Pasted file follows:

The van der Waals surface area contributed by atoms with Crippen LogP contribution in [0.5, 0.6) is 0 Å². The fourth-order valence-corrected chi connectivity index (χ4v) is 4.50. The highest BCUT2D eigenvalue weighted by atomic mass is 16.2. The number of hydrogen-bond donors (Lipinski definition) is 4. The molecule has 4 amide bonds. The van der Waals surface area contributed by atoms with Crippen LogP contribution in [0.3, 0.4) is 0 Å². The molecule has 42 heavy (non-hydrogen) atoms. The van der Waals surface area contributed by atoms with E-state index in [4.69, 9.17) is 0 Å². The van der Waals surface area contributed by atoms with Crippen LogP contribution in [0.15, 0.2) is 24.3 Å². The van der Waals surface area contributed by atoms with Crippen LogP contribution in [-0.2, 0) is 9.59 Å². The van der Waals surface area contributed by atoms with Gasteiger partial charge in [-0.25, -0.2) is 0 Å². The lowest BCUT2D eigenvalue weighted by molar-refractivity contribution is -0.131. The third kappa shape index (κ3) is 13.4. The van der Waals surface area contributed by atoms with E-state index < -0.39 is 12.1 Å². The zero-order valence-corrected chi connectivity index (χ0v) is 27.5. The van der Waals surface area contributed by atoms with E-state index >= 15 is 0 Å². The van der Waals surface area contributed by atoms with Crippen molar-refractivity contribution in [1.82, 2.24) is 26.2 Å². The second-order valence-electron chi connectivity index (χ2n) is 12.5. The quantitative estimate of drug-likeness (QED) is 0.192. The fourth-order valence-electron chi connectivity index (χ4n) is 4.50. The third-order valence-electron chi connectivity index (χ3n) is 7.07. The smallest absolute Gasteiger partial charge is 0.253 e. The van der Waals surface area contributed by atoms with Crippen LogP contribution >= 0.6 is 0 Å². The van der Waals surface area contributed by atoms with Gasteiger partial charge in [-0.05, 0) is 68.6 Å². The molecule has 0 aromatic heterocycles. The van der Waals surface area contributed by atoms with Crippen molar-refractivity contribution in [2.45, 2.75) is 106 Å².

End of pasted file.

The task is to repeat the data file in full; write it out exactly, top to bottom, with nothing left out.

The van der Waals surface area contributed by atoms with Crippen LogP contribution in [0.5, 0.6) is 0 Å². The fourth-order valence-corrected chi connectivity index (χ4v) is 4.50. The highest BCUT2D eigenvalue weighted by atomic mass is 16.2. The number of hydrogen-bond donors (Lipinski definition) is 4. The molecule has 4 amide bonds. The van der Waals surface area contributed by atoms with Crippen LogP contribution in [0.3, 0.4) is 0 Å². The molecule has 42 heavy (non-hydrogen) atoms. The van der Waals surface area contributed by atoms with E-state index in [4.69, 9.17) is 0 Å². The van der Waals surface area contributed by atoms with Crippen LogP contribution in [0.15, 0.2) is 24.3 Å². The van der Waals surface area contributed by atoms with Crippen LogP contribution in [-0.2, 0) is 9.59 Å². The van der Waals surface area contributed by atoms with Gasteiger partial charge in [-0.25, -0.2) is 0 Å². The lowest BCUT2D eigenvalue weighted by molar-refractivity contribution is -0.131. The third kappa shape index (κ3) is 13.4. The van der Waals surface area contributed by atoms with E-state index < -0.39 is 12.1 Å². The zero-order valence-corrected chi connectivity index (χ0v) is 27.5. The van der Waals surface area contributed by atoms with E-state index >= 15 is 0 Å². The van der Waals surface area contributed by atoms with Crippen molar-refractivity contribution in [1.82, 2.24) is 26.2 Å². The second-order valence-electron chi connectivity index (χ2n) is 12.5. The quantitative estimate of drug-likeness (QED) is 0.192. The fourth-order valence-electron chi connectivity index (χ4n) is 4.50. The third-order valence-electron chi connectivity index (χ3n) is 7.07. The smallest absolute Gasteiger partial charge is 0.253 e. The van der Waals surface area contributed by atoms with Crippen LogP contribution >= 0.6 is 0 Å². The van der Waals surface area contributed by atoms with Gasteiger partial charge in [-0.05, 0) is 68.6 Å². The molecule has 0 aromatic heterocycles. The van der Waals surface area contributed by atoms with Crippen molar-refractivity contribution in [2.45, 2.75) is 106 Å².